He regarded the media as a cudgel for his cases, maximizing exposure, inviting new evidence from would-be whistleblowers and sometimes inciting responses from the White House. As often as he provoked eye-rolling, his claims frequently flitted over airwaves and onto news sites with little scrutiny.
He appeared to relish rationing out bits of real news to reporters, whom he was quick to cut out if he found their coverage unfavourable. Along the way, the right-wing press claimed that much of the response to him was credulous, and that he was inserting himself in legal battles beyond his expertise.
“I was and am a real lawyer,” he said Thursday. “I’m not just some TV lawyer.”
His client list followed the story of the moment: Here he was suddenly fighting for separated immigrant families along the southern border, then representing an accuser of Judge Brett M. Kavanaugh before he was confirmed to the Supreme Court. Avenatti later popped up in the R. Kelly sexual abuse investigation, representing multiple accusers and saying he submitted video evidence to state prosecutors in Chicago.
He bristled at the idea that he had emerged out of nowhere.
“I don’t feel like I get enough credit for my track record of success relating to cases,” Avenatti said, raising his voice with exasperation. “People act like I was a nobody before Stormy Daniels, and it’s ridiculous.”
As a plaintiff’s lawyer, Avenatti had won some big settlements. He sued KPMG for audit malpractice, and the company settled for $22 million. He won $80 million from a cemetery accused of overstuffing its plots, and half a billion from the makers of defective surgical gowns. Two of his cases before Daniels had landed him on “60 Minutes,” he pointed out.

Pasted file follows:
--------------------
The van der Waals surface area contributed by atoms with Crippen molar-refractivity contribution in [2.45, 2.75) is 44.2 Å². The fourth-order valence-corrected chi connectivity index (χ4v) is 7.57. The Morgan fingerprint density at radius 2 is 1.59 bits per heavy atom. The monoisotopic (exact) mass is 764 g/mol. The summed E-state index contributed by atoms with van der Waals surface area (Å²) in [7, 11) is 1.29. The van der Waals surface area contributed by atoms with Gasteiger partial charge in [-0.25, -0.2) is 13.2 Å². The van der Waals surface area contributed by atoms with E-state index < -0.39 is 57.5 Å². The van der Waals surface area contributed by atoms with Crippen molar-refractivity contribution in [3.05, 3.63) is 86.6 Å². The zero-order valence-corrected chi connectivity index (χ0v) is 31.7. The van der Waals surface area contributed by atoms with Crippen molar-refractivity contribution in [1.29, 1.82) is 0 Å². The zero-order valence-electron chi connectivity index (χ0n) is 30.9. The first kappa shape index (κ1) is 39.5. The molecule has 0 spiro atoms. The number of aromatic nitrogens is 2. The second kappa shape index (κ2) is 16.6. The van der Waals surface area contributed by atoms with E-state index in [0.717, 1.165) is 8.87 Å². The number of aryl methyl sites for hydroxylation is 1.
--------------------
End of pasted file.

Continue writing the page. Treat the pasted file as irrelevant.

But his former law firm, Eagan Avenatti, which in recent years had eight to 10 lawyers, had also filed for bankruptcy. It did so again this past month, estimating liabilities of up to $50 million. (Avenatti still operates under a different firm, Avenatti & Associates.)
A former Eagan Avenatti partner, Jason Frank, claimed in federal court this year that Avenatti had committed bankruptcy fraud in a previous filing, hiding millions of dollars from the government. Last fall, a California court ordered Avenatti to pay millions to Frank for legal work. After Avenatti failed to produce the financial records required of him in that case this year, he gave up control of the firm, which is now in the hands of a court-appointed receiver.
The federal charging documents in California, unsealed last week as part of the criminal case against him, provided new details about past financial trouble. In 2014, Avenatti submitted fake tax returns in loan applications to a Mississippi bank, prosecutors said, claiming to have paid the Internal Revenue Service millions of dollars in years when he had filed no returns at all. He owed the IRS more than $850,000 in unpaid personal income taxes at the time. Avenatti said on Thursday that the bank loans had been repaid.
Meanwhile, prosecutors said, he used his firm for personal spending and to conceal his income. From 2011 to 2017, his law firm paid more than $216,000 to Neiman Marcus, according to the federal charges filed in California. The firm is also accused of spending $68,500 at a luxury watch store; putting almost half a million dollars toward Avenatti’s mortgage; and paying hundreds of thousands of dollars to Porsche and a car dealership.